Beta blocker, which are also known as beta antagonists or beta-adrenergic blocking agents, are prescribed to treat a variety of medical conditions. The following article provides information on the effects of an overdose.
The use of beta blockers is recommended for treating conditions such as high blood pressure, chest pain, panic attacks, migraines, etc. These drugs help reduce the effects of adrenaline and other stress hormones in the body, thereby alleviating the symptoms. Problems can arise when the medicine is taken in doses that are higher than what has been recommended by a doctor.
Signs of an Overdose
An overdose may affect different parts of the body, such as the eyes, ears, nose and throat, heart, the nervous system, and even the lungs.
In case of the eyes, the symptoms include blurred vision and double vision. An overdose can have an adverse effect on the working of the heart, thereby giving rise to lightheadedness, heart failure, low blood pressure, irregular heart rate, and even shock. If the airways and lungs are affected, the patient might experience breathing difficulty. Asthmatics are likely to experience wheezing. When the nervous system is affected by an overdose, symptoms such as confusion, weakness, nervousness, convulsions, drowsiness, excessive perspiration, and fever might be experienced.
It must be noted that diabetics should exercise caution while taking these drugs with other high blood pressure medications. Problems can arise as beta agonists could mask the symptoms of low blood sugar. The symptoms of emphysema and bronchitis can also worsen, as these drugs might constrict the airways.
An overdose is a medical emergency. However, there are a few things which must be taken care of, before calling for medical help or while the help is arriving. These vital things include making a note of the age, weight, and condition of the affected person, and name of the product taken. If possible, the dosage and the time when the medication was taken must be noted.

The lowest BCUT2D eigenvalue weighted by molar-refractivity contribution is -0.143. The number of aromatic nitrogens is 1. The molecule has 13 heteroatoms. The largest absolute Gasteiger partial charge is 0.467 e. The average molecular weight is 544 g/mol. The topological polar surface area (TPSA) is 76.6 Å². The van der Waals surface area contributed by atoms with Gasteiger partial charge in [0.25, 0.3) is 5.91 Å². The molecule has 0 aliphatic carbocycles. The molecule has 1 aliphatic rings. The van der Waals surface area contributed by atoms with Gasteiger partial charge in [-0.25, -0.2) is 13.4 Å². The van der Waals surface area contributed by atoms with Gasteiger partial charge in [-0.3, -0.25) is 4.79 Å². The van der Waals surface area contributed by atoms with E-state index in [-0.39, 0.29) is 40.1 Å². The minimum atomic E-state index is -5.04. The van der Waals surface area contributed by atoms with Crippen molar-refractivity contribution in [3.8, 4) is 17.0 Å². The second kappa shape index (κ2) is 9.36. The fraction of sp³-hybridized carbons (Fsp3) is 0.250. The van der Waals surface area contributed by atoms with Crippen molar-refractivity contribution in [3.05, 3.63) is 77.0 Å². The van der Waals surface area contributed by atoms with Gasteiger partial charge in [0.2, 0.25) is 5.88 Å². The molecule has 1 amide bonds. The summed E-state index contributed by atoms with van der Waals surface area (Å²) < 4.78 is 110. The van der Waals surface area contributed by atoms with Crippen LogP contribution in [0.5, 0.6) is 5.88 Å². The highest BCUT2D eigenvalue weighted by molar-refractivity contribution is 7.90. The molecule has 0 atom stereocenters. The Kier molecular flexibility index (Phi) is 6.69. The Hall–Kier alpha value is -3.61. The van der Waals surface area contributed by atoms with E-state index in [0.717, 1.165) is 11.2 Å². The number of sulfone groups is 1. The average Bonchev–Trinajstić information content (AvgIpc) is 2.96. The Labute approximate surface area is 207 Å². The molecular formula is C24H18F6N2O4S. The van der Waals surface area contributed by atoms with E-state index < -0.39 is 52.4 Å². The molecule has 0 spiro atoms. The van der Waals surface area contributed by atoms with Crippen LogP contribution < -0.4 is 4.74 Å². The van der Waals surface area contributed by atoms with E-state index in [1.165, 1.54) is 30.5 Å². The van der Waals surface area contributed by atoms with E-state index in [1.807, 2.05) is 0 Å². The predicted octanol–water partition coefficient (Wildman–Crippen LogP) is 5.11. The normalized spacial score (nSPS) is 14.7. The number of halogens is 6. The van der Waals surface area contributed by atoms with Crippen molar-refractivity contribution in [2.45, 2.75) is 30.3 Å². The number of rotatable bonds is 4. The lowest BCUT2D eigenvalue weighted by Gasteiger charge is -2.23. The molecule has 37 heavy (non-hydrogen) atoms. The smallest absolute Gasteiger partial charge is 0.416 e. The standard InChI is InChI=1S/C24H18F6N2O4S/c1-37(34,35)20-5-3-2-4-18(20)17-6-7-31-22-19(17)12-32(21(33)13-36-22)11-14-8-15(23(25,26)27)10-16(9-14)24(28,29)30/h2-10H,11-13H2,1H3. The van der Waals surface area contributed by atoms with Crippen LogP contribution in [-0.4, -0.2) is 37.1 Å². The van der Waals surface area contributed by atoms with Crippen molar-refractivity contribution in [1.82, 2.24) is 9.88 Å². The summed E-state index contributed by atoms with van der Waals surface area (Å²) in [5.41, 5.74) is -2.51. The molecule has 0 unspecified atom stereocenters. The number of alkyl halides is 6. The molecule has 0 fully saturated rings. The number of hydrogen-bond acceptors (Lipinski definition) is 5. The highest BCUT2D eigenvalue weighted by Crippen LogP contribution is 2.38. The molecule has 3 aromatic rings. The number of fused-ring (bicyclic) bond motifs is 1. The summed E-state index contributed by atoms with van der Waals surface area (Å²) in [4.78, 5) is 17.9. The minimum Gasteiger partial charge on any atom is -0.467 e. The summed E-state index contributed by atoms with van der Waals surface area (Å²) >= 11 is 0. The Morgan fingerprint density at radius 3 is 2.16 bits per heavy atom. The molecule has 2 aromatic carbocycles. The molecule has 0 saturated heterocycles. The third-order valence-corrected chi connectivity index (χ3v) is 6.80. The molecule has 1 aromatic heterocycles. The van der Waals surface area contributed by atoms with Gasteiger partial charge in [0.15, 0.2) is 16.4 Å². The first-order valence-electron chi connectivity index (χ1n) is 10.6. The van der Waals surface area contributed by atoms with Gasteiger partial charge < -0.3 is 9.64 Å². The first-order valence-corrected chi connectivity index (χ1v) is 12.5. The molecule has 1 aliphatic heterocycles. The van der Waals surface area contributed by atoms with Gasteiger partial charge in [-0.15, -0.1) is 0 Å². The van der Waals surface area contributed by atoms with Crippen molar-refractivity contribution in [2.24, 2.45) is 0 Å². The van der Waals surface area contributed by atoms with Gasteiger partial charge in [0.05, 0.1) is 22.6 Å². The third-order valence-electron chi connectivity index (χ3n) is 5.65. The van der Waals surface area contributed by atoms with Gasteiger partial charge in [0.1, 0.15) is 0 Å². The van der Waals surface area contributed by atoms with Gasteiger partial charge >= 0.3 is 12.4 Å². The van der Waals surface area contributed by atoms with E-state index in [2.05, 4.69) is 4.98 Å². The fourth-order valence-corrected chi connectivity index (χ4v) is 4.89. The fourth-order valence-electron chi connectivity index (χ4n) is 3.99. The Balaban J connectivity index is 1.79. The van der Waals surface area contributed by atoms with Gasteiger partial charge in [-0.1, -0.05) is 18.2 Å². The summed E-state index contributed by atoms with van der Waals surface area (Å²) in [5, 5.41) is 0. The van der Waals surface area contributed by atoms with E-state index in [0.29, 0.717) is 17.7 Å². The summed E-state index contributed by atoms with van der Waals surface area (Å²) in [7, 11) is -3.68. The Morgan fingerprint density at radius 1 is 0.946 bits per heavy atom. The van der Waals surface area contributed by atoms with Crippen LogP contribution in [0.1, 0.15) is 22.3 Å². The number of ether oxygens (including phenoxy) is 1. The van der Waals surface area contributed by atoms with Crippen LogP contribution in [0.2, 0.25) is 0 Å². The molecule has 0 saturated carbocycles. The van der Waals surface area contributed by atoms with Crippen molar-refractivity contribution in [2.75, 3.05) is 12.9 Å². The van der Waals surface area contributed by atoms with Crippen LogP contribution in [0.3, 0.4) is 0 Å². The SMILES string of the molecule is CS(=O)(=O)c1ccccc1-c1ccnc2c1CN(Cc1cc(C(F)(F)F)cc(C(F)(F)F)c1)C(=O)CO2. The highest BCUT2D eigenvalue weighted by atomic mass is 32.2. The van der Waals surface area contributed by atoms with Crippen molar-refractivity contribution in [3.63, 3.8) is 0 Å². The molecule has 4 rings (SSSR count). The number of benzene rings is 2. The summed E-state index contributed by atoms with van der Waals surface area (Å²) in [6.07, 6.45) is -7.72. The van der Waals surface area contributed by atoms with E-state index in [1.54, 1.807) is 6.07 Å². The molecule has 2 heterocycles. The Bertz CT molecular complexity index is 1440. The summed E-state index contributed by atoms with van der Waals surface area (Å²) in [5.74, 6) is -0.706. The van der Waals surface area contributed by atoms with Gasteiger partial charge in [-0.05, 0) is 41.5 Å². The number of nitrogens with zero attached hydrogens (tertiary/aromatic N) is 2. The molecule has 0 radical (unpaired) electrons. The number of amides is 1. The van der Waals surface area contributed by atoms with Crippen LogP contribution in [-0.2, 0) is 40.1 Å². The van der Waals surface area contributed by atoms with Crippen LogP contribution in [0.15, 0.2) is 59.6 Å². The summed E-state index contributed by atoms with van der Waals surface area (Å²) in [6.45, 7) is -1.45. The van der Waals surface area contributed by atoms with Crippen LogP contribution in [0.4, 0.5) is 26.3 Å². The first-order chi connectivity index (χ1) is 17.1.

It is also beneficial if the emergency team comes to know if the beta-adrenergic blocking agent was a prescribed medication for the patient. In case you were not aware, 1-800-222-1222 is the number of every poison center in the United States. So, under such circumstances, call this number for professional assistance, in order to deal with the situation, until you get medical help.
In the emergency room, the blood pressure, temperature, pulse, breathing rate, and the other symptoms would be monitored or measured. The affected person may receive medications for dealing with symptoms such as rising blood pressure, seizures, abnormal heart rate, etc.
Here is a list of the names under which prescription beta blockers are sold.
- Acebutolol (Sectral)
- Atenolol (Apo-atenolol)
- Betaxolol (Kerlone)
- Bisoprolol (Zebta)
- Carteolol (Cartrol)
- Esmolol (Brevibloc)
- Labetalol (Normodyne)
- Metoprolol (Toprol)
- Nadolol (Corgard)
- Sotalol (Betapace)
- Oxprenolol (Trasicor)
- Penbutolol (Levatol)
- Pindolol (Novo-pindol)
- Propranolol (Inderal)
- Timolol (Apo-timol)
Needless to say, it is important to follow the doctor’s recommendation about the dosage. Remember, taking the drug in a dose that is more than what you have been prescribed can give rise to untoward effects.
Disclaimer: The information provided in this article is solely for educating the reader. It is not intended to be a substitute for the advice of a medical expert.